Bill would ban California schools from using ‘Redskins’

Members of the Chowchilla High School Marching Band display their “Redskin” banner in 2009. Chowchilla would have to stop using Redskins if the Legislature approves a ban of the name. Lisa James Merced Sun-Star file
Members of the Chowchilla High School Marching Band display their “Redskin” banner in 2009. Chowchilla would have to stop using Redskins if the Legislature approves a ban of the name. Lisa James Merced Sun-Star file

By Shawn Jansen, Merced Sun-Star

Public schools in California would have to stop using the term “Redskins” for their sports teams or mascot if a bill is approved by state legislators.

Assembly Bill 30, authored by Assemblyman Luis Alejo, D-Watsonville, would prohibit schools from using the name beginning Jan. 1, 2017. If the legislation becomes law, California would become the first state to ban the use of Redskins for public schools.

The Assembly Committee on Arts, Entertainment, Sports, Tourism and Internet Media and the Education Committee have approved the bill. It now heads to the Appropriations Committee before it can go before the full Assembly and then the Senate.

The four high schools in California that still use Redskins as their mascot are Chowchilla in Madera County, Gustine in Merced County, Calaveras in Calaveras County and Tulare Western in Tulare County.

“We’ve been down this road since, I believe, 1996,” said Calaveras Unified School District Superintendent Mark Campbell. “This bill seems to have a better chance to pass.

“I don’t pretend to think some people aren’t offended by the use of Redskins. We understand that and if we have to make a change, we will. Our community doesn’t want it, our Native American community doesn’t want it, but if we have to, we’ll make the change,” Campbell said.

If forced to make the change, Chowchilla and Gustine won’t be as willing.

“We don’t call those offended by the term Redskins, Redskins. We call ourselves Redskins,” said Chowchilla Union High School District Superintendent Ron Seals. “We use the term as a sense of pride, respect and honor. We don’t use it in a derogatory way.

“It’s been our school mascot since the (1920s). In the fall, we’re going to celebrate our 100-year celebration. We are a one-high school town. We’re a small community with lots of alumni and generations of Redskins,” Seals said.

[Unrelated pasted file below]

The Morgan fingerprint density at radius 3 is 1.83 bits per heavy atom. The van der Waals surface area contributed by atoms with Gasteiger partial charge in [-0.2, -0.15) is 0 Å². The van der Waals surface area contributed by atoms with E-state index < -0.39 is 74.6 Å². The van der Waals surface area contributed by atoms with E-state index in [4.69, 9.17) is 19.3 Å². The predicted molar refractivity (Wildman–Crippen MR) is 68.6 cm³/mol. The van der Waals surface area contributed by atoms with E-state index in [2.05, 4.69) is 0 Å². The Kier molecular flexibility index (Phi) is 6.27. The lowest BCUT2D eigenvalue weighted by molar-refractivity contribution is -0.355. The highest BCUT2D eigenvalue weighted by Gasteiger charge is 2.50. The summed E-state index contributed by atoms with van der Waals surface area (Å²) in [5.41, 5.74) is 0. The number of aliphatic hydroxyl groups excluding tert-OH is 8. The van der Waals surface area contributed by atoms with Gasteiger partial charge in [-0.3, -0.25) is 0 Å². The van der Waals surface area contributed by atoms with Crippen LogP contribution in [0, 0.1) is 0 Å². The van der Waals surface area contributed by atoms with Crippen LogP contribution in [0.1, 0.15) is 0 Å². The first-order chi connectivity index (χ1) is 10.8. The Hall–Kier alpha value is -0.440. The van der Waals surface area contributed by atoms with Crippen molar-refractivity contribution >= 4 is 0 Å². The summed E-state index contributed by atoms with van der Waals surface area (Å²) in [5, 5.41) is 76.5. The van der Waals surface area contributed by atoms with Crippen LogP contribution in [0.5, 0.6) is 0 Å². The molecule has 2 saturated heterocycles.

To help offset cost issues, the California Racial Mascots Act would allow schools to continue using uniforms and other items bearing the term Redskins that were purchased before Jan. 1, 2017, if the school selects a new mascot and doesn’t buy new uniforms with the old nickname.

Schools would be able to replace up to 20 percent of uniforms with the old name until Jan. 1, 2019.

The costs of phasing out the name go far beyond uniforms for teams, cheerleaders and bands. There are gyms, scoreboards and other things on campus that would have to be changed.

“We did a study of the costs, and it will cost at least $110,000, and perhaps more,” Gustine Unified School District Superintendent Ronald Estes wrote in an e-mail. “I see this as a local control issue; district school boards should be able to make this type of decision based on local concerns and needs.”

Campbell estimates it would cost roughly $55,000 to $65,000 for Calaveras to eliminate the term Redskins from the school. Anticipating that eventually it would have to change, the school has been using Calaveras more than Redskins on projects around campus.

Estes, Gustine Principal John Petrone and the five GUSD board members signed a letter sent to Assemblyman Patrick O’Donnell, chairman of the Assembly Education Committee.

In the letter, they write: “We are certainly aware of the sensitivity behind the utilization of the Redskin name. We have heard from Native Americans who have expressed opinions on both sides of the argument. What we have and continue to state emphatically is that at no time in the nearly 80 years we have used the Redskin moniker have we disparaged Native Americans, or portrayed our mascot in a derogatory fashion.”

This isn’t the first time these schools have faced the possibility of making these changes. The use of Redskins as a mascot has been a heated debate, including the NFL’s Washington Redskins. This is the third time state lawmakers have tried to ban the use of Native American terms as nicknames or mascots.

In 2002, a bill calling for the ban of nicknames such as Indians, Braves and Chiefs was introduced but failed. In 2004, Jackie Goldberg, who was then an assemblywoman from Los Angeles, narrowed the bill to ban just Redskins. The bill was passed by the Legislature but vetoed by then-Gov. Arnold Schwarzenegger.

“There is obviously a lack of respect when we allow teams to brand themselves with racial slurs,” Alejo told the Los Angeles Times. “The R-word was once used to describe Native American scalps sold for bounty, and in today’s society it has become widely recognized as a racial slur.”

Like Estes, Seals feels those decisions should be made at the local level. He said school officials won’t have any discussions about a possible new nickname if and when a law is passed.

“I’m not traveling to Watsonville and calling the legislator a Redskin,” Seals said. “I’m not sitting in my district and telling him what he should do. So for him to sit in his district and tell me what to do in mine doesn’t sit well with me.”